Hedge With No Out-of-Pocket Expense

If you read my column last week, How Stock Investors Can Hedge Against Severe Losses, you learned how to use put options to prevent devastating losses in your stock portfolio — without sacrificing all your upside potential.

Today I’ll share another hedging technique. This one let you hedge all the downside risk in a stock without paying for it!

Of course, there’s a catch.

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Every trading strategy has trade-offs. However, all successful trading strategies have optimal timing and market situation set-ups.

Even better, hedging with little or no out-of-pocket expense is possible.

You can do it while you are waiting for an earnings report or key economic numbers, or for a macroeconomic danger zone to pass.

The catch is that you must give up most of the stock’s upside potential while you are hedged.

To hedge downside risk without increasing your cost basis, you sell call options against your stock position and then use the proceeds to buy puts.

Option traders call this hedging strategy a collar.

Remember, when you "sell to open" (as opposed to "selling to close," or exiting) an option, you accept an obligation.

If you short a call option, you must sell your shares if the person who bought the call wants to buy them.

Let’s run through an example with the same eBay (EBAY) trade I used as last week’s example.

In the hypothetical scenario, we bought shares of eBay at $55 and the stock went up to $70 (remember, these are examples and not actual prices).

The Week 4 July $70 Put is trading for $2. You could sell ("sell to open") the Week 4 July $75 Call option and buy ("buy to open") the Week 4 July $70 Put.

Because you would collect a credit on the short call and pay a debit on the long put, you could end up breaking even or paying a slight debit/collecting a small credit to put on an options collar!

(Remember, by just buying the put, we would have paid $2. Collecting a credit on the short call could reduce or even eliminate that cost altogether, before broker fees and commissions.)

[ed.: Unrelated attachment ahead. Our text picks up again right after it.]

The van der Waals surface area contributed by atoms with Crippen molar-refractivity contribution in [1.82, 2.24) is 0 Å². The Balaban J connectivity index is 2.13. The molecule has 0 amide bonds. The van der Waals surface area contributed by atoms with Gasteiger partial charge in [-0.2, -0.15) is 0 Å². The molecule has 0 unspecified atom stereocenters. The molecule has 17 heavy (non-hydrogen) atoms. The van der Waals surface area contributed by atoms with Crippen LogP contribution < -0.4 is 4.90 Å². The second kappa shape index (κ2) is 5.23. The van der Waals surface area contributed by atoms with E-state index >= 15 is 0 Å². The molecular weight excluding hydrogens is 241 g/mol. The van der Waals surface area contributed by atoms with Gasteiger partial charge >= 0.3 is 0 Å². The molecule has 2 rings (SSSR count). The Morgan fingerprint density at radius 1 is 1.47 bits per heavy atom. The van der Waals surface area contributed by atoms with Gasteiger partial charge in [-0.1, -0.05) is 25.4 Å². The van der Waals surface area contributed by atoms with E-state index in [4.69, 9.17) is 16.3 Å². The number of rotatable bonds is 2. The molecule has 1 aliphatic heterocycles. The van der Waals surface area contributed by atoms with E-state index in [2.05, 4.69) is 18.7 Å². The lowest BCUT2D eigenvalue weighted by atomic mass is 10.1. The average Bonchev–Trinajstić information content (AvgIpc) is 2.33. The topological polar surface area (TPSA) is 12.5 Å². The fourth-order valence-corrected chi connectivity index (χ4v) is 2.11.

You can adjust your collar for an ideal fit as the stock price moves.

For example, you could also buy the July Week 4 $65 Put and sell the July Week 4 $75 Call option for a small credit, perhaps $1.

That’s right — depending on which options you choose, you could actually get paid to create the hedge.

Note that we are "collaring" the stock with options in the same expiration month/week. You choose the strike prices based on where the stock is trading.

But be careful; the only way to get a credit is to allow for a bigger downside loss. That doesn’t necessarily mean it’s a bad trade, only that the credit doesn’t come free.

For example, say you sold the $75 call and bought the $65 put for a net credit of $1. This means you receive $100 per contract.

Now, what does the profit and loss look like at option expiration?

Now compare this profit/loss (at expiration) table to the table last week.

You can see how we have sacrificed upside potential, as our max gain with the collar is only $21 regardless of how high the stock goes.

The collar allows profits on the downside.

Bottom line: Hedging is a way to maintain upside potential, either limited or unlimited, and to reduce or eliminate downside loss.

Wise hedging can make a big difference in your investment success.

Watching your chickens,

James DiGeorgia

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